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Savannah Holtz

October 13, 2015

LAE 4424
Dr. Meadows
Literary Analysis
Genre: Contemporary Realistic Fiction Books
The Incident at Hawks Hill by Allen W. Eckert

Bibliographic Information
Eckert, A., & Schoenherr, J. (1971). Incident at Hawk's Hill. Boston: Little, Brown.
The plot of a story can be separated into five distinct sections; the exposition, the rising
action, the climax, the falling action, and the resolution.

Exposition: There is a little boy named Ben and he does not really enjoy interacting with people.
But, his family really wants him to try to start interacting more with people but he only wants to
play with animals.
Rising Action: A strange then moves in next door to the family and it is found out he is a rude
and mischievous hunter. Ben continues to fallow animals around the farm but then this stranger
brings a dead badger to Bens father to ask to keep it since he trapped in on their land.
Climax: When fallowing some birds Ben gets lost in the plains while it is raining. He then crawls
into a Badger burrow for safety and meets a wild Badger that ends up helping him survive since
she had lost her kits.
Falling Action: Ben is found by his brother months later and he had become a wild child and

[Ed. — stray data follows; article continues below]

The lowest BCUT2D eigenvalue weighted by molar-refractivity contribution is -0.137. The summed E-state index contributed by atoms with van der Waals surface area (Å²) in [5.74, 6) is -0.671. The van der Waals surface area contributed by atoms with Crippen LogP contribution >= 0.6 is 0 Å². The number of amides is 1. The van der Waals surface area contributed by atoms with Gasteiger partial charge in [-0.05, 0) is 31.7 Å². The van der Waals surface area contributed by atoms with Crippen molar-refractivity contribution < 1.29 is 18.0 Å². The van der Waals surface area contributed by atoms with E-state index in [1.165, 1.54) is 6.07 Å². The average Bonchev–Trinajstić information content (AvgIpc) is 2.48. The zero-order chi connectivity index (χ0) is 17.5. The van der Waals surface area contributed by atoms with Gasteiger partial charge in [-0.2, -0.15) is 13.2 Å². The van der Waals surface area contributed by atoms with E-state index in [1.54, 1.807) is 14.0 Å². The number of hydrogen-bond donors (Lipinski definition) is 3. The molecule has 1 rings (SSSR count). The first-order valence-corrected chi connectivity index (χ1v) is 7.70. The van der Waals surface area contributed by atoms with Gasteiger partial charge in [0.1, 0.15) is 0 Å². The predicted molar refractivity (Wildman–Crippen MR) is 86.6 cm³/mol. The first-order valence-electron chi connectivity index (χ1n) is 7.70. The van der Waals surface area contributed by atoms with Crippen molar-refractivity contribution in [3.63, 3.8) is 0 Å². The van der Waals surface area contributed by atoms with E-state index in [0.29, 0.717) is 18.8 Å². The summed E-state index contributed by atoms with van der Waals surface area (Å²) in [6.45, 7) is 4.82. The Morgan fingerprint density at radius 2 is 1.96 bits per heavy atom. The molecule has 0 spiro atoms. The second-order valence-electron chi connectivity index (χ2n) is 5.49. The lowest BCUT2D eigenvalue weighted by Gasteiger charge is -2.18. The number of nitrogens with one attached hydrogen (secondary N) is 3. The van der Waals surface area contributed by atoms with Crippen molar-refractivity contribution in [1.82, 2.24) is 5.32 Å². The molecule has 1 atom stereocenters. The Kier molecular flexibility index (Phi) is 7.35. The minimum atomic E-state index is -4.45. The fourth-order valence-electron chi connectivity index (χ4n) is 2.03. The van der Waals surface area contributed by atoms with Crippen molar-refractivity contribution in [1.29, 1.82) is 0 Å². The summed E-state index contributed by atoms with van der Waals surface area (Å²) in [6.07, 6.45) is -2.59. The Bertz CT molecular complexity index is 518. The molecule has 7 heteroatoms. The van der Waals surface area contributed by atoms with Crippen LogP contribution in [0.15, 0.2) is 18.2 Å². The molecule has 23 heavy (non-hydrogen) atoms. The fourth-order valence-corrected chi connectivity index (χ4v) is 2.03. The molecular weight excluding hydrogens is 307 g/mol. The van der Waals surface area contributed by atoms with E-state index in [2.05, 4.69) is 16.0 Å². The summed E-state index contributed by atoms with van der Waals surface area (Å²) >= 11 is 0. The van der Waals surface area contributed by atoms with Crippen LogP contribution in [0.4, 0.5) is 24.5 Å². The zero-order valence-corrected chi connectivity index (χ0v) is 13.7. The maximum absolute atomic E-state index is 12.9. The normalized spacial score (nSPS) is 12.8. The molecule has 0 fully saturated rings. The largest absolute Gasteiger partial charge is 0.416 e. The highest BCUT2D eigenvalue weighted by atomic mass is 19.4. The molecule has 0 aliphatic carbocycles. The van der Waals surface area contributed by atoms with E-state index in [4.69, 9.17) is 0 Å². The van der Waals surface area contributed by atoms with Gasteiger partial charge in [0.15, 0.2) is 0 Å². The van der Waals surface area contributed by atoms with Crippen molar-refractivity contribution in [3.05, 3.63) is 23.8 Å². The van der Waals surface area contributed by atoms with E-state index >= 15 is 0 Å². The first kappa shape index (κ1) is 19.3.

very sick. When he tries to take Ben home the badger tries to fallow them to save Ben.
Resolution: Ben gets better and the badger becomes a pet of the families until it dies when the
neighbor shoots it. They burry the badger and the stranger is never seen from again because
Bens father buys the lot he lives in and tells him to never come back. Ben then gets well enough
and starts going to school.
This book takes place on a farm in the plains in the west of North America.
The theme of this books is to never underestimate people.
Within this story there are two different types of characters the one dimensional characters (the
supporting characters) and dynamic characters (those who move the story along). The dynamic

character are those who change in some way or have multiple attributes to them. For this story
the dynamic characters are as fallows.
Father- Comes to value his sons way of doing things and begins to build a relationship.
Ben- Learns to interact with people more and befriends a wild badger who saves him.
Mother- With fresh eye is able to help her son make changes as needed.
Bens Siblings- No longer treat Ben as an outcast and truly welcome him into the family
Then there are the one dimensional character that dont ever change in this book which
are as fallows.
Bens Neighbor- Horrible mean man that kills animals; scares Ben into hiding plenty of
times when he is lost.
Towns People- Treat Ben as an outsider and dont really change much when he survives
in the plains alone.
This book is written in the realistic style with very clear descriptions of events and
Point of View
This book is written in third person or in the all-knowing narrator point of view.
This is one of my favorite books that was once a sunshine state reader book a few years
ago for realistic fiction. It would make a wonderful read aloud book for the upper grades in